Need a book? Engineering books recommendations...

Return to index: [Subject] [Thread] [Date] [Author]

RE: wind lines and jurisdictions

[Subject Prev][Subject Next][Thread Prev][Thread Next]
> Bill,
> And I do believe that wind speed maps specifically state that linear
> interpolation between wind contours is permitted.  So, you can use a value
> of 94.3 mph (assuming you believe that you can be that "accurate") for the
> appropriate point between the 90 mph and 100 mph contour.

Believe it or not, in Gulf Coast area this "interpolation" thing is not a
small consideration. Of course, the contours are a bit closer
together--and I think rounding up to, say, the nearest 5 mph is

But "political considerations" definitely hold sway. For instance the City
of Houston says "use 110 mph within the city limits, period." This is
interesting because any wind speed over 110, and you have to use
engineered design (although it can be according to WFCM for wood, e.g.)
rather than the prescriptive code requirements according to R301.2.1.1 of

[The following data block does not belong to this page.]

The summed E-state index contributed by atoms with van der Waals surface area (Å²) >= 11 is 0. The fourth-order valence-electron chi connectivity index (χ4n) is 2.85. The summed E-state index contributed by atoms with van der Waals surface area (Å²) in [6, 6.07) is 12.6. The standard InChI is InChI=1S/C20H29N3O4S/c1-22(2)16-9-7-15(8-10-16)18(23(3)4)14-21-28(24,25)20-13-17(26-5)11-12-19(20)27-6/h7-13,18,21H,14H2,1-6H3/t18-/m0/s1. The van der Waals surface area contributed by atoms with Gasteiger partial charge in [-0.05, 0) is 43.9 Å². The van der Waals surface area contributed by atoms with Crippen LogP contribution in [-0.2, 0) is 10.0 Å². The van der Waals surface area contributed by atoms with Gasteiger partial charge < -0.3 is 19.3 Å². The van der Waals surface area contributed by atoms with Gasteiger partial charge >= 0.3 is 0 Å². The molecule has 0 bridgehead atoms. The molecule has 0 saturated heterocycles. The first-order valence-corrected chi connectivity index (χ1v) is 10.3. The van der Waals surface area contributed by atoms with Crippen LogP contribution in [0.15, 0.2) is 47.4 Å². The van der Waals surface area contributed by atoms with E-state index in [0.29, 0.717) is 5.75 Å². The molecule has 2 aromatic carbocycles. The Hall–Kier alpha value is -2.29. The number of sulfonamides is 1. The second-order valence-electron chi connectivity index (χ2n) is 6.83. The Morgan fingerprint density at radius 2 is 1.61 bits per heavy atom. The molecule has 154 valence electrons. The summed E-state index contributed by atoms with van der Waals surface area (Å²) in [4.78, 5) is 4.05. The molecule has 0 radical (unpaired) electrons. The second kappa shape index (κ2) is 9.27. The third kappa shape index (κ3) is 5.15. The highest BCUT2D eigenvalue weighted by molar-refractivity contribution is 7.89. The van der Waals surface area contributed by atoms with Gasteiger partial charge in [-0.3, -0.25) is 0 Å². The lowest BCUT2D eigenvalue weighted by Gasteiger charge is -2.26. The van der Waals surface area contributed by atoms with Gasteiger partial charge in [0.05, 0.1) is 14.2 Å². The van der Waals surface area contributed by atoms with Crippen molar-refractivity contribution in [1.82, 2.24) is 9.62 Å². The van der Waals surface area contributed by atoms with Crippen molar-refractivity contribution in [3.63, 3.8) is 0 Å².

the IRC.

110 mph is actually "conservative" for most of Houston, but there are
areas in the south and southeast quarter of the city that according to the
map are OVER 110--so if you buy or build there, beware!

******* ****** ******* ******** ******* ******* ******* ***
*   Read list FAQ at:
*   This email was sent to you via Structural Engineers 
*   Association of Southern California (SEAOSC) server. To 
*   subscribe (no fee) or UnSubscribe, please go to:
*   Questions to seaint-ad(--nospam--at) Remember, any email you 
*   send to the list is public domain and may be re-posted 
*   without your permission. Make sure you visit our web 
*   site at: 
******* ****** ****** ****** ******* ****** ****** ********